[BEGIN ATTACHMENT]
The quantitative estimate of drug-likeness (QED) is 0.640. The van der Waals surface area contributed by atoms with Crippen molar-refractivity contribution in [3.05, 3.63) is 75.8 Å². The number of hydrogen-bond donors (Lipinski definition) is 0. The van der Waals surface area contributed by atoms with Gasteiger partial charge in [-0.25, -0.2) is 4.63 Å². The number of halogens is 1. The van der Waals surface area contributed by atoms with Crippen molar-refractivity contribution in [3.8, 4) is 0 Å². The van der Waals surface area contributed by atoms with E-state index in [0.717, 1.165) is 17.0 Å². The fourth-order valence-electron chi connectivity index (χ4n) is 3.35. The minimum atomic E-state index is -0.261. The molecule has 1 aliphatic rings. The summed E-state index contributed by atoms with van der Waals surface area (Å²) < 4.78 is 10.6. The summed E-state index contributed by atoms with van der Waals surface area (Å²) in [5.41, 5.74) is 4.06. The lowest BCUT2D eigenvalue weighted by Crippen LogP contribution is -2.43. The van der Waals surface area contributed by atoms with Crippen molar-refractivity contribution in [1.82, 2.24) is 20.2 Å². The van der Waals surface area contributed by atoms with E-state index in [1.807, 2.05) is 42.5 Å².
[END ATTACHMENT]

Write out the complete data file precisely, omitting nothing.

The quantitative estimate of drug-likeness (QED) is 0.640. The van der Waals surface area contributed by atoms with Crippen molar-refractivity contribution in [3.05, 3.63) is 75.8 Å². The number of hydrogen-bond donors (Lipinski definition) is 0. The van der Waals surface area contributed by atoms with Gasteiger partial charge in [-0.25, -0.2) is 4.63 Å². The number of halogens is 1. The van der Waals surface area contributed by atoms with Crippen molar-refractivity contribution in [3.8, 4) is 0 Å². The van der Waals surface area contributed by atoms with E-state index in [0.717, 1.165) is 17.0 Å². The fourth-order valence-electron chi connectivity index (χ4n) is 3.35. The minimum atomic E-state index is -0.261. The molecule has 1 aliphatic rings. The summed E-state index contributed by atoms with van der Waals surface area (Å²) < 4.78 is 10.6. The summed E-state index contributed by atoms with van der Waals surface area (Å²) in [5.41, 5.74) is 4.06. The lowest BCUT2D eigenvalue weighted by Crippen LogP contribution is -2.43. The van der Waals surface area contributed by atoms with Crippen molar-refractivity contribution in [1.82, 2.24) is 20.2 Å². The van der Waals surface area contributed by atoms with E-state index in [1.807, 2.05) is 42.5 Å².